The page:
Vital to the success of your Millennial marketing efforts is your understanding of the fact that they are very distrustful of mass brand advertisements. Whenever you reach out to them directly or indirectly, your brand should always be authentic and transparent.
- Instruct your marketers to redirect their efforts towards alternate ways – ones that will earn the loyalty of the community. Facebook live is a great way to engage with your followers, and you can provide behind-the-scenes video, teach them something, and take questions.
- Millennials are influenced easily by peer groups, family members, and friends, so their recommendations matter a lot.
- The modern consumer prefers to share his/her opinions and experiences, connect with the brand, and (if all goes well) become your best marketers and advocates.
- Ensure that you have a mobile-friendly website so that the content is readable irrespective of the digital device that the reader is using. Consider this: 67% of consumers are more likely to purchase when visiting a mobile-friendly site and 61% will leave a site if the site is not responsive.
This can play a huge role in deciding which brand to buy from, and it applies all the more to Millennials.
Related Content: The Ultimate Guide to Mobile Advertising
Provide Value and Transparency
Want Millennials to take an interest in your brand? Then be as real as you can and give them a brand that is easily identifiable. Always attempt to deliver some sort of value whenever you interact with Millennials (or anyone, for that matter), but make sure it is authentic.
Craft your Millennial-centric content marketing strategy in the same manner, by focusing mainly on what’s real. How do you ensure that you're coming across as authentic?
- Communicate – Welcome your audience into your company by providing a “backstage” look at how your office is run, what goes into making a product, or filming company events and special celebrations.
- Engage your audience – On social media, everyone can see the comments, complaints, and likes, so it's important that you interact with them by addressing their complaints out in the open and thank them for their compliments and shares.
- Be relevant – In the last presidential race, Millennials said that they preferred Bernie Sanders. Not necessarily because of his politics, but because they felt like he was the only candidate who was candidly and passionately talking about issues that actually affect them. Your brand doesn't have to Snapchat every moment, take selfies while on the can or write entire sentences with only emojis, but you do have to keep up on what matters to them.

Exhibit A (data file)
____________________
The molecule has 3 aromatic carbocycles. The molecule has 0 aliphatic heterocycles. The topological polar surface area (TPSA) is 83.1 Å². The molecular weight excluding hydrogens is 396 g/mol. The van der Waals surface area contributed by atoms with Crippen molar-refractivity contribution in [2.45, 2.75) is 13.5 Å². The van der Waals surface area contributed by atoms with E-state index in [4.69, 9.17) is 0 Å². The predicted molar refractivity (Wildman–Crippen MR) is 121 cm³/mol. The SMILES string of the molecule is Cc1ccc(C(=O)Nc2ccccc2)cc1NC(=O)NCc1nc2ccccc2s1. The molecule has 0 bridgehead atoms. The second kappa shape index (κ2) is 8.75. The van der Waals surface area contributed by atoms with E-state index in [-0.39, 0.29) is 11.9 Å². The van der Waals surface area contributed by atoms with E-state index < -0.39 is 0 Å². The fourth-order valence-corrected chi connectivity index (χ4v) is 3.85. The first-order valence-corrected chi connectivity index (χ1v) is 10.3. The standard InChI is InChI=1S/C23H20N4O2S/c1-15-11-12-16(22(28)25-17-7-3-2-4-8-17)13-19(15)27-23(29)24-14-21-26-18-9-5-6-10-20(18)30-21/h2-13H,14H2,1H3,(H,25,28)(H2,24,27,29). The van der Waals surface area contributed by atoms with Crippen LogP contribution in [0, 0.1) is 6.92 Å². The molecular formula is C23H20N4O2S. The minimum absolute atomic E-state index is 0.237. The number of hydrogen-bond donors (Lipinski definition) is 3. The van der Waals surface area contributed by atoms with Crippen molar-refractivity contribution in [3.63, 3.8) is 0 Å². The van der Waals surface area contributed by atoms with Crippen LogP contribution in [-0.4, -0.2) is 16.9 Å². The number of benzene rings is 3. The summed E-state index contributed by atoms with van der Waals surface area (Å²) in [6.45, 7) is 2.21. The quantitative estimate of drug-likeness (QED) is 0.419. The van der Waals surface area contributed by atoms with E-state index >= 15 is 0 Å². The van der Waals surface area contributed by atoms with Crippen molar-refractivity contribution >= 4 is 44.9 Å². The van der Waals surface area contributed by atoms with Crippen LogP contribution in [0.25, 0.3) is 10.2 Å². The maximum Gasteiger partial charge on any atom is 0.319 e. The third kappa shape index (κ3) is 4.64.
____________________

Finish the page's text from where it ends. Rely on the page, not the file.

- Care – People can tell if you really care about something, so make sure that your passion about what matters to your brand comes through — and not just about sales, but the work that you do, your company culture, the environment, and social causes.
E-mail: Why It Works for Millennials
Millennials spend almost six hours per day going through their e-mail — and over 50% of them check their e-mail from the bathroom!
Adestra reports that 73% of the Millennial community would like to receive their business communications via e-mail.
But why would Millennials sign up for e-mail newsletters and messages in the first place? Well, that’s simple – to receive service and product updates, get discounts, and just because of their love for a particular brand.
- Be careful about inundating their mailbox with e-mails, however, since 60% feel that they receive too many promotional e-mails.
- Ensure that your communications are all personalized, at least to a specific segment, if not each individual.
- Include different design elements that grab the attention of this age group. Remember, this generation is very visual, and so fun, bold imagery in your e-mails is a good thing.
- The less copy there is, the better. No wonder a lot of marketers are using emojis in their e-mail subject lines!
- Ensure that your e-mail newsletters and promotions are optimized for mobile. Millennials are especially intolerant of non-mobile-friendly communications.
- Millennials love mobile coupons, with over half of the community within the U.S. using more coupons in the third quarter of 2015 compared to the previous year. Send coupons and discounts that are easily redeemable via mobile.
Related Content: How to Get Higher Email Open Rates (Without Being Spammy)
Millennials present a fresh breed of consumers – ones who have altered the way we look at services, products, and information.
Through effective content marketing, which means authentic, relevant, social and engaging, you will be in a better position to impress them and sway them to your corner. The above-mentioned points are all content marketing strategies that can be adopted by your company to engage Millennial customers.
Reach out and connect with this group of people whose spending power is only going to increase in the future.